Researchers from Virginia Tech and the U.S. Department of Energy's National Energy Technology Laboratory (NETL) made progress over the summer on a more than $14 million project to develop safer carbon storage methods that could also help recover more natural gas from shale and coalbeds.
The research, DOE said Tuesday, built on a series of enhanced gas recovery experiments conducted by the university's Center for Coal and Energy Research in recent years in the Chattanooga Shale in Morgan County, TN. That research "yielded positive results indicating that enhanced recovery of natural gas liquids on a larger scale should be pursued."
Last summer, NETL and Virginia Tech researchers expanded on their work in Tennessee by testing the use of carbon dioxide captured from power plants and industrial facilities in natural gas production. The goal of the research is the safe and permanent storage of carbon dioxide.
In July, researchers injected about 20,000 tons of carbon dioxide into a coalbed methane field in Buchanan County, VA. They continue to monitor the field through three injection wells and 20 off-set producing wells, using data acquisition systems; tracer monitors to track the carbon plume underground, seismic monitors and other state-of-the-art equipment. The project is expected to cost about $14.4 million, nearly $11.5 million of which was awarded by the DOE. It comes as part of a broader effort by the NETL to explore better carbon capture and storage methods.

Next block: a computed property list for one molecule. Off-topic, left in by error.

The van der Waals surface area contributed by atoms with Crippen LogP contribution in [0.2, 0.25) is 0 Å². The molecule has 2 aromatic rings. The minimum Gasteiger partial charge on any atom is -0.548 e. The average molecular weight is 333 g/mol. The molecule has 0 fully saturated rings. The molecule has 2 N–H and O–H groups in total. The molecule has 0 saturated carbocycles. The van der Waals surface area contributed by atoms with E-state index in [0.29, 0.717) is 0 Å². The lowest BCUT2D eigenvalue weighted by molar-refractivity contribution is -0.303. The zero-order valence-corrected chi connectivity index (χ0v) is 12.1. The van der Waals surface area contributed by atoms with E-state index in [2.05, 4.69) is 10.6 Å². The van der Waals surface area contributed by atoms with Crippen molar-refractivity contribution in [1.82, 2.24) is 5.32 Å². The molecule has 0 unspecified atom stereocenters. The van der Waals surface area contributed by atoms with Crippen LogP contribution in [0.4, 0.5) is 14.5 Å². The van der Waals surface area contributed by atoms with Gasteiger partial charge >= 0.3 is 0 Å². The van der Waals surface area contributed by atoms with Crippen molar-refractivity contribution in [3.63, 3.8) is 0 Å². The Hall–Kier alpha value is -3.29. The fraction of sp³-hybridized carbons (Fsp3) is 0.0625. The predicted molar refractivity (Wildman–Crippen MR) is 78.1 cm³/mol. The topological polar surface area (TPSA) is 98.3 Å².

The Virginia Tech-NETL project was started in 2011 and builds on other coalbed carbon storage tests conducted in Appalachia by one of seven partnerships in the region. Those groups are also working to determine the best approaches and technology to permanently store carbon dioxide.
The DOE has also worked in recent years on research and development that could improve the economic performance and expand the applicability of carbon injection to a broader group of reservoirs in basins across the country for enhanced oil recovery (see Shale Daily, Dec. 24, 2013).